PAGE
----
More from the Wikipedia language page. Or further adventures of Suzanne in Wikipedialand.
This is, in fact, the reconstituted pieces of what was intended to be my initial post about BabelMap. I confidently perused the list of languages in Wikipedia and identified one which I was interested in - I thought it might be in Syriac, another script found on Quangzhou tombstones.
However, I wanted to confirm that this was indeed Syriac. The language code is 'arc' and the language is labeled in English as Aramaic.
I copied the language name, which I supposed to be Aramaic in the Syriac script, into BabelMap's main page edit buffer. I then clicked the mode button to convert the characters to NCR hex (numeric character reference, hexadecimal) and the edit buffer displayed the codes.
#x0715 #x0725 #x0712 #x072A #x0738 #x071D #x071B #x0020 (I had to remove the semi-colons to make sure that the codes would display here rather than the characters themselves.)
I then typed the first code number '0715' into the Go to Code Point window and there it was U+0715 Syriac letter daleth. It was definitely Syriac script.
So far no bells went off. However, I persisted and managed to transliterate this name as 'daleth e beth rish zlama yudh teth'. 'debrit' hmm. Maybe 'devrit'. This did not look good. I could not post this as Aramaic without further investigation.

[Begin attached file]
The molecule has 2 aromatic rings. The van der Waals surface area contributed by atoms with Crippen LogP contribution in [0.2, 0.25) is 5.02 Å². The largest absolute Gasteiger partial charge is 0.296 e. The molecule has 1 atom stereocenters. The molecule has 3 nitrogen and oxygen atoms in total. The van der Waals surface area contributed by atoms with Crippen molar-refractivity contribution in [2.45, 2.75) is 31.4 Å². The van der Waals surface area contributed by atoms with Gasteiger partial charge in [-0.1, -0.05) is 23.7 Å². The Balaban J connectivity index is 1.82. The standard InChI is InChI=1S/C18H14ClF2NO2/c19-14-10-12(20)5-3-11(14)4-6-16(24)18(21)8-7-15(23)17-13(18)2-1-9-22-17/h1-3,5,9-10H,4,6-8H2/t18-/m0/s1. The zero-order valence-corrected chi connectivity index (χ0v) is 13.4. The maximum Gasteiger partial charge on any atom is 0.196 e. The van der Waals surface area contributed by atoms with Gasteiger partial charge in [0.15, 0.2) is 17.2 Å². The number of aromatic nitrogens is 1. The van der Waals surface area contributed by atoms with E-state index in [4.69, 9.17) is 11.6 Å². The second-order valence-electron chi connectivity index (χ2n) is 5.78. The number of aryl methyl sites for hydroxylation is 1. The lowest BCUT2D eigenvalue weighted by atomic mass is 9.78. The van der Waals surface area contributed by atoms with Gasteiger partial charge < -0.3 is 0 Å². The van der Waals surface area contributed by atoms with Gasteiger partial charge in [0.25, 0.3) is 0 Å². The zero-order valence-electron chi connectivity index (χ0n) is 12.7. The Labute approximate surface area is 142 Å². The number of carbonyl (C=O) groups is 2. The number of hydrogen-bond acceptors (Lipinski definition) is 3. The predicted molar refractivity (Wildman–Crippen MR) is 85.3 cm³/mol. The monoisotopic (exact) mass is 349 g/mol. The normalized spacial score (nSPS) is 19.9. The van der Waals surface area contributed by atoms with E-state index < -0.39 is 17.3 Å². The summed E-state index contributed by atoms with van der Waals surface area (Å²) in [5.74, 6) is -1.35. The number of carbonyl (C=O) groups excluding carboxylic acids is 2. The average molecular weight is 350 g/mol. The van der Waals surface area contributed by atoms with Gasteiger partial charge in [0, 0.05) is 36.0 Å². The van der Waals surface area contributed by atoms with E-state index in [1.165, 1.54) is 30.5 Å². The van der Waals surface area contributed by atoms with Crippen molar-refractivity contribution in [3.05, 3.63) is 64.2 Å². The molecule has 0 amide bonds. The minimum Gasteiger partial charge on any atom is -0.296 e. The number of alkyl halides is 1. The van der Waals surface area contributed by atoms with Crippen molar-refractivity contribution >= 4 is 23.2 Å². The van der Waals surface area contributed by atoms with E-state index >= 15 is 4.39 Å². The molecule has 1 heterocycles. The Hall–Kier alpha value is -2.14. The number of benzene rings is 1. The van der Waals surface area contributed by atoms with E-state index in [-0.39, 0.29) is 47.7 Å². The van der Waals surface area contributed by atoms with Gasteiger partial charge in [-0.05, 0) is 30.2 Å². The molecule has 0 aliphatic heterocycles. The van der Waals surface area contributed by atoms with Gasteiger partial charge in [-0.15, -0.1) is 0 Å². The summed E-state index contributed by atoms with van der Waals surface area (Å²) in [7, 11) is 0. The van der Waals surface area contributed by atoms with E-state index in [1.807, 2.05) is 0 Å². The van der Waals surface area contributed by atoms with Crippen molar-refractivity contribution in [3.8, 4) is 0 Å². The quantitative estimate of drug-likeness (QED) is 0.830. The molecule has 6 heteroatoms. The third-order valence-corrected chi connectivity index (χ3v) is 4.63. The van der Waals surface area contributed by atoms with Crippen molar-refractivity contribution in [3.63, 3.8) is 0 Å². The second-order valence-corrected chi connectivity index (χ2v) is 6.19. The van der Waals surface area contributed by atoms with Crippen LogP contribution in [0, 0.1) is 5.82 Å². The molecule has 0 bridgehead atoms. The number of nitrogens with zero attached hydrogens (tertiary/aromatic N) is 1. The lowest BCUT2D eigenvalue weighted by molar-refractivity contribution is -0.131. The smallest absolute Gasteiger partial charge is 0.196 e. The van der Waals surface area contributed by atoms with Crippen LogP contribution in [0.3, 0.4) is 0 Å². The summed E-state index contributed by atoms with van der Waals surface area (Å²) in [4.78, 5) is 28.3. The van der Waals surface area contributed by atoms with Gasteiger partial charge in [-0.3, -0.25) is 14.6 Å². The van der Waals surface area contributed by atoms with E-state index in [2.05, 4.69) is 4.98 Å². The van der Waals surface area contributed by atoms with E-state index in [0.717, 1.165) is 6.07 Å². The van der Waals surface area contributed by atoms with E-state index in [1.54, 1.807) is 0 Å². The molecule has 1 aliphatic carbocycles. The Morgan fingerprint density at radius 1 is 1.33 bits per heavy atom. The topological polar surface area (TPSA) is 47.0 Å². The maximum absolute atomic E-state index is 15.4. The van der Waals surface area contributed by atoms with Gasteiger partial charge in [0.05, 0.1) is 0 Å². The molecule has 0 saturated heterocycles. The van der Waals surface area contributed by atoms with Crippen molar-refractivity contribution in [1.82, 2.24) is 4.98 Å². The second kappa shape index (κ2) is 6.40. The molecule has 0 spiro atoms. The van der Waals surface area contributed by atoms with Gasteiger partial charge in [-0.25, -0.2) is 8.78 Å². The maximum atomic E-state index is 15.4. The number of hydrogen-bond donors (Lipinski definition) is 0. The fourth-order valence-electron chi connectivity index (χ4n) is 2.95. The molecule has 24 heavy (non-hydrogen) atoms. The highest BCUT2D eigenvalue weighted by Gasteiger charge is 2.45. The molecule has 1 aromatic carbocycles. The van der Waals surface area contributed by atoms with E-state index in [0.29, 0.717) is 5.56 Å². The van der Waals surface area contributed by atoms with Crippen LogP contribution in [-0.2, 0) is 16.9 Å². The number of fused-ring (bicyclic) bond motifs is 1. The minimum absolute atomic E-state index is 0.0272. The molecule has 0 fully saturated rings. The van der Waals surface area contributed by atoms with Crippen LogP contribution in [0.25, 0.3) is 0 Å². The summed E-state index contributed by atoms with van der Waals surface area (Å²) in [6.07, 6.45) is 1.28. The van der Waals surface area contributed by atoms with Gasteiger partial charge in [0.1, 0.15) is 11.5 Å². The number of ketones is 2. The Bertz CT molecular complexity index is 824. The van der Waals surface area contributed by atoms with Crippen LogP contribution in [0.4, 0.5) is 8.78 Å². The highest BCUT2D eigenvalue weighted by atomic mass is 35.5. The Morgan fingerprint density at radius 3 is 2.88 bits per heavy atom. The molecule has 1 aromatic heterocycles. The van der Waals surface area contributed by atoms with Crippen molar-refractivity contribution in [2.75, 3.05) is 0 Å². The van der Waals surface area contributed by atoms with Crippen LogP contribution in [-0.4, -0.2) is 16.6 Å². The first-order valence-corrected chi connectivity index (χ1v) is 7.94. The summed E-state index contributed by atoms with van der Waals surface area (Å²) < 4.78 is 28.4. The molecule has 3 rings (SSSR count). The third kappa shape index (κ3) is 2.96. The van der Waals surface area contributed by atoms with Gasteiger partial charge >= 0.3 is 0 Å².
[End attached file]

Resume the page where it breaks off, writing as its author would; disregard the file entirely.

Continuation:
However, Wikipedia is bountiful, pretty amazing actually, and I was able to identify Aramaya and Syriac below. By cross-checking with the codepoints I feel confident that these are accurate.
I confirmed that Aramaic is indeed called Aramaya here and here,
"Greeks had called Aramaic by a word they coined, 'Syriac', and this artificial term was used in the West, but never in the East, where it has always been known by its own name 'Lishana Aramaya' (the Aramaic language.) Paul Younan
So what does the Wikipedia page say? By reading the discussion page I find that Gareth Hughes has made a valiant attempt to figure out what the language name says. He suggests that it must be 'in Hebrew' misspelled. Gareth is one of the authors of the Syriac alphabet page.
‘Ivrit עברית That is Hebrew alright.
The language name in Syriac script does ideed look like a transliteration of the word Hebrew. So is Aramaic really Hebrew written in Syriac script? With respectful reference to the webpages cited above, I do believe that Aramaic is called Aramaya ܐܪܡܝܐ and that is what the Wikipedia language list ought to record.
However, some other unidentifed correspondent on the discussion page still labours under the misconception that it already does say Aramaic.
I originally thought that this would be an easy post leading back to ancient Chinese monuments but they will have to wait. For now, I am relieved that I did not simply copy and paste an unidentified word from Wikipedia into my blog without cross-checking in BabelMap. Thank you BabelMap.
If anyone has another explanation for what apears in Syriac script in the Wikipedia language list, I would be happy to hear it.
It also occurs to me that I now know how to find the author of a Wiki page and I could check that first and occasionally use a Wiki page with discretion.
Addendum: Authors names are few and far between in Wikipedia - I just hit it lucky with Gareth.